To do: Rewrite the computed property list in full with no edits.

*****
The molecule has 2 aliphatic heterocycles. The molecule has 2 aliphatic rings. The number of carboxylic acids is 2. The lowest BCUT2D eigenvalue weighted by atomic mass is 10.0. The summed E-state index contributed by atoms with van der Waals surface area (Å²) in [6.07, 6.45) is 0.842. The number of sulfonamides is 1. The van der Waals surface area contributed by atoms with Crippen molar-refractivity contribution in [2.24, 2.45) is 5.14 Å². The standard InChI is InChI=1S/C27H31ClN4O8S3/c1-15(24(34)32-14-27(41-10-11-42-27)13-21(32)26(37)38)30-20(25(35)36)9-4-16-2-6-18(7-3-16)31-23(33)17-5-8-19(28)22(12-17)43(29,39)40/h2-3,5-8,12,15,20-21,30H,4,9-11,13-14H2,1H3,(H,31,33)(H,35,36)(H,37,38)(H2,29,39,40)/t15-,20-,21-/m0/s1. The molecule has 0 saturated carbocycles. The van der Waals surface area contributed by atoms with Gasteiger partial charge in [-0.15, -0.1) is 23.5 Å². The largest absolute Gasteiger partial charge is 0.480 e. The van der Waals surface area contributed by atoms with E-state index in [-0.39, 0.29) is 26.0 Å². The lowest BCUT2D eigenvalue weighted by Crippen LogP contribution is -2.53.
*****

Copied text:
The molecule has 2 aliphatic heterocycles. The molecule has 2 aliphatic rings. The number of carboxylic acids is 2. The lowest BCUT2D eigenvalue weighted by atomic mass is 10.0. The summed E-state index contributed by atoms with van der Waals surface area (Å²) in [6.07, 6.45) is 0.842. The number of sulfonamides is 1. The van der Waals surface area contributed by atoms with Crippen molar-refractivity contribution in [2.24, 2.45) is 5.14 Å². The standard InChI is InChI=1S/C27H31ClN4O8S3/c1-15(24(34)32-14-27(41-10-11-42-27)13-21(32)26(37)38)30-20(25(35)36)9-4-16-2-6-18(7-3-16)31-23(33)17-5-8-19(28)22(12-17)43(29,39)40/h2-3,5-8,12,15,20-21,30H,4,9-11,13-14H2,1H3,(H,31,33)(H,35,36)(H,37,38)(H2,29,39,40)/t15-,20-,21-/m0/s1. The molecule has 0 saturated carbocycles. The van der Waals surface area contributed by atoms with Gasteiger partial charge in [-0.15, -0.1) is 23.5 Å². The largest absolute Gasteiger partial charge is 0.480 e. The van der Waals surface area contributed by atoms with E-state index in [-0.39, 0.29) is 26.0 Å². The lowest BCUT2D eigenvalue weighted by Crippen LogP contribution is -2.53.